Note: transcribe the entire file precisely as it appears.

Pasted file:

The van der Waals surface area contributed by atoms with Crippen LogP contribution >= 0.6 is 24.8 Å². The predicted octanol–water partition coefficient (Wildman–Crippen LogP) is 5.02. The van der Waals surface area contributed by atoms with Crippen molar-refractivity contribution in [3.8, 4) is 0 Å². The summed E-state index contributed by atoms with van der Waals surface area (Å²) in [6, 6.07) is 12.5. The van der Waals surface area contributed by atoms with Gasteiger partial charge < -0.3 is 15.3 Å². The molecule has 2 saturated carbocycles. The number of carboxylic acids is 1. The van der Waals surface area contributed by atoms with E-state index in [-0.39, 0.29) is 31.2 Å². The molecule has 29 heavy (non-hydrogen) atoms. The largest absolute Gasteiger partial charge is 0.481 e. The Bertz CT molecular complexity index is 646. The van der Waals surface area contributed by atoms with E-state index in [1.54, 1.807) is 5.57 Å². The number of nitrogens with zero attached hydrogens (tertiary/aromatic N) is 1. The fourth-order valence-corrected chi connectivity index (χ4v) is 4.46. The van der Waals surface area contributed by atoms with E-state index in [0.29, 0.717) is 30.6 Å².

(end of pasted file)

The van der Waals surface area contributed by atoms with Crippen LogP contribution >= 0.6 is 24.8 Å². The predicted octanol–water partition coefficient (Wildman–Crippen LogP) is 5.02. The van der Waals surface area contributed by atoms with Crippen molar-refractivity contribution in [3.8, 4) is 0 Å². The summed E-state index contributed by atoms with van der Waals surface area (Å²) in [6, 6.07) is 12.5. The van der Waals surface area contributed by atoms with Gasteiger partial charge < -0.3 is 15.3 Å². The molecule has 2 saturated carbocycles. The number of carboxylic acids is 1. The van der Waals surface area contributed by atoms with E-state index in [-0.39, 0.29) is 31.2 Å². The molecule has 29 heavy (non-hydrogen) atoms. The largest absolute Gasteiger partial charge is 0.481 e. The Bertz CT molecular complexity index is 646. The van der Waals surface area contributed by atoms with E-state index in [1.54, 1.807) is 5.57 Å². The number of nitrogens with zero attached hydrogens (tertiary/aromatic N) is 1. The fourth-order valence-corrected chi connectivity index (χ4v) is 4.46. The van der Waals surface area contributed by atoms with E-state index in [0.29, 0.717) is 30.6 Å².